Saudi Arabia is Having a Cash Crunch

Saudi Arabia is looking to borrow up to $8 billion from international banks and also could issue foreign bonds, said people familiar with the matter, to plug the kingdom’s widening fiscal deficit from cheap oil.

Riyadh has asked lenders to submit proposals to extend it a five-year U.S. dollar loan of that size, with an option to increase it, the sources said, to help plug a record budget deficit caused by low oil prices.

The sources declined to be named because the matter is not public. Calls to the Saudi finance ministry and central bank seeking comment on Wednesday were not answered.

The kingdom’s budget deficit reached nearly $100 billion last year. The government is currently bridging the gap by drawing down its massive store of foreign assets and issuing domestic bonds. But the assets will only last a few more years at their current rate of decline, while the bond issues have started to strain liquidity in the banking system.

London-based boutique advisory firm Verus Partners, set up by former Citigroup bankers Mark Aplin and Andrew Elliot, is advising the Saudi government on the loan, the sources said.

The firm has sent requests for proposals to a small group of banks on behalf of the Saudi Ministry of Finance, the sources said. They added that banks participating in the loan would have a better chance of being chosen to arrange an international bond issue that Saudi Arabia may conduct as soon as this year.

A spokesman for Verus Partners was not immediately available to comment.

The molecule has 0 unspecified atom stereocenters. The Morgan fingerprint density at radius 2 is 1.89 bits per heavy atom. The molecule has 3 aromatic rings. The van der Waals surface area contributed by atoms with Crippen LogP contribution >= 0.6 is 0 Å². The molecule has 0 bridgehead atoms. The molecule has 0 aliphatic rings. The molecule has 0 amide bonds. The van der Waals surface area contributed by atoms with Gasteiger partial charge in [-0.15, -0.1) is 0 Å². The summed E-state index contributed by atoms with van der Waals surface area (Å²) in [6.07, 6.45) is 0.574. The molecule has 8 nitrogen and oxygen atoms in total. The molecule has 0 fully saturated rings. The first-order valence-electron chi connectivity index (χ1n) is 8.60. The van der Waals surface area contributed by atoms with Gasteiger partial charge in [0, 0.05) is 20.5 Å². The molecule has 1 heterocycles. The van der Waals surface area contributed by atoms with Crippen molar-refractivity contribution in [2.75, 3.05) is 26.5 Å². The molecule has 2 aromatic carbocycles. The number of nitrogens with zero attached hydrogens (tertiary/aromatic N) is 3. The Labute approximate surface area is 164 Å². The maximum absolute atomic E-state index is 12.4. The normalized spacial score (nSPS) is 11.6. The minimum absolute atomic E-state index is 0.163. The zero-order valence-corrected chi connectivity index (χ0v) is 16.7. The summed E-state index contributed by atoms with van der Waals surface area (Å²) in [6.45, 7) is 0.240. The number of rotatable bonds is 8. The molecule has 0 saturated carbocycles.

Analysts say sovereign borrowing by the six wealthy Gulf Arab oil exporters could total $20 billion or more in 2016 – a big shift from years past, when the region had a surfeit of funds and was lending to the rest of the world.

In mid-February, Standard & Poor’s cut Saudi Arabia’s long-term sovereign credit rating by two notches to A-minus. The world’s other two major rating agencies still have much higher assessments of Riyadh, but last week Moody’s Investors Service put Saudi Arabia on review for a possible downgrade.

Nevertheless, bankers said a sovereign loan from Saudi Arabia could attract considerable demand, given the kingdom’s wealth; its net foreign assets still total nearly $600 billion, while its public debt levels are among the world’s lowest.

The pricing of the loan is likely to be benchmarked against international loans taken out by the governments of Qatar and Oman in the past few months, according to bankers.

Because of banks’ concern about the Gulf region’s ability to cope with an era of cheap oil, those two loans took considerable time to arrange, and the pricing was raised during that period.

Oman’s $1 billion loan was ultimately priced at 120 basis points over the London interbank offered rate (Libor), while Qatar’s $5.5 billion loan was priced at 110 bps over, with both concluded in January.

“The indications are that a Saudi deal would have to price higher than that, as the world has changed significantly since those deals,” one Middle East-based banker said, referring to the rating agencies’ actions.

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